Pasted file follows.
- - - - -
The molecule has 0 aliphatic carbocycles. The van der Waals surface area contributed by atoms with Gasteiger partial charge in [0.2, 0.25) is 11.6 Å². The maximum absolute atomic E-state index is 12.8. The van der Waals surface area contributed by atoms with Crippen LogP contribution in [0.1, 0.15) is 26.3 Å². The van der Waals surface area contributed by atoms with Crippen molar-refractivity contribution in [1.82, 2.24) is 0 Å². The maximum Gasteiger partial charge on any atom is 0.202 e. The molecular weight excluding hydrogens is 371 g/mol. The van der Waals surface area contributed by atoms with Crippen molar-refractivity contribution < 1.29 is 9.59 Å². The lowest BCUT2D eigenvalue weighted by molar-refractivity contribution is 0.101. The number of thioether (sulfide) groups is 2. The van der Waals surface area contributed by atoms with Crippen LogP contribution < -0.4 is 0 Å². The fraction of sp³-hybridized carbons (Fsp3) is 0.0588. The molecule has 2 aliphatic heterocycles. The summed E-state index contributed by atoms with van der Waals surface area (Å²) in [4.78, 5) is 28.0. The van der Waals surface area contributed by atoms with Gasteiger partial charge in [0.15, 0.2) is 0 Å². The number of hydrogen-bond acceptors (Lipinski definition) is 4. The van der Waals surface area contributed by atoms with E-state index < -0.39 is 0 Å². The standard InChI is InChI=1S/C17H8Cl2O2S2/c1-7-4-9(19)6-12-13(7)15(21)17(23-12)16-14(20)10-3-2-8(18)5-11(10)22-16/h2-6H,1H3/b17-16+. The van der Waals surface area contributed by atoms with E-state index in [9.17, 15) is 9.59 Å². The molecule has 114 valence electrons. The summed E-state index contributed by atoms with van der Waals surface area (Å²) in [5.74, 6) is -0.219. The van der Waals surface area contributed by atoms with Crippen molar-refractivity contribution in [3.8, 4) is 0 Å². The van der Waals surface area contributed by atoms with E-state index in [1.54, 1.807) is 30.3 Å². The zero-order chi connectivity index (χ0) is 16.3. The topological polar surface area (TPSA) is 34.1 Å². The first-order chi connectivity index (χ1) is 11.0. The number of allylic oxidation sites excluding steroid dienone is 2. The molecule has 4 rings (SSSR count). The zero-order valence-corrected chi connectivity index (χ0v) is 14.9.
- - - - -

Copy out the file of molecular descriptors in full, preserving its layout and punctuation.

The molecule has 0 aliphatic carbocycles. The van der Waals surface area contributed by atoms with Gasteiger partial charge in [0.2, 0.25) is 11.6 Å². The maximum absolute atomic E-state index is 12.8. The van der Waals surface area contributed by atoms with Crippen LogP contribution in [0.1, 0.15) is 26.3 Å². The van der Waals surface area contributed by atoms with Crippen molar-refractivity contribution in [1.82, 2.24) is 0 Å². The maximum Gasteiger partial charge on any atom is 0.202 e. The molecular weight excluding hydrogens is 371 g/mol. The van der Waals surface area contributed by atoms with Crippen molar-refractivity contribution < 1.29 is 9.59 Å². The lowest BCUT2D eigenvalue weighted by molar-refractivity contribution is 0.101. The number of thioether (sulfide) groups is 2. The van der Waals surface area contributed by atoms with Crippen LogP contribution < -0.4 is 0 Å². The fraction of sp³-hybridized carbons (Fsp3) is 0.0588. The molecule has 2 aliphatic heterocycles. The summed E-state index contributed by atoms with van der Waals surface area (Å²) in [4.78, 5) is 28.0. The van der Waals surface area contributed by atoms with Gasteiger partial charge in [0.15, 0.2) is 0 Å². The number of hydrogen-bond acceptors (Lipinski definition) is 4. The van der Waals surface area contributed by atoms with E-state index < -0.39 is 0 Å². The standard InChI is InChI=1S/C17H8Cl2O2S2/c1-7-4-9(19)6-12-13(7)15(21)17(23-12)16-14(20)10-3-2-8(18)5-11(10)22-16/h2-6H,1H3/b17-16+. The van der Waals surface area contributed by atoms with E-state index in [9.17, 15) is 9.59 Å². The molecule has 114 valence electrons. The summed E-state index contributed by atoms with van der Waals surface area (Å²) in [5.74, 6) is -0.219. The van der Waals surface area contributed by atoms with Crippen molar-refractivity contribution in [3.8, 4) is 0 Å². The van der Waals surface area contributed by atoms with E-state index in [1.54, 1.807) is 30.3 Å². The zero-order chi connectivity index (χ0) is 16.3. The topological polar surface area (TPSA) is 34.1 Å². The first-order chi connectivity index (χ1) is 11.0. The number of allylic oxidation sites excluding steroid dienone is 2. The molecule has 4 rings (SSSR count). The zero-order valence-corrected chi connectivity index (χ0v) is 14.9.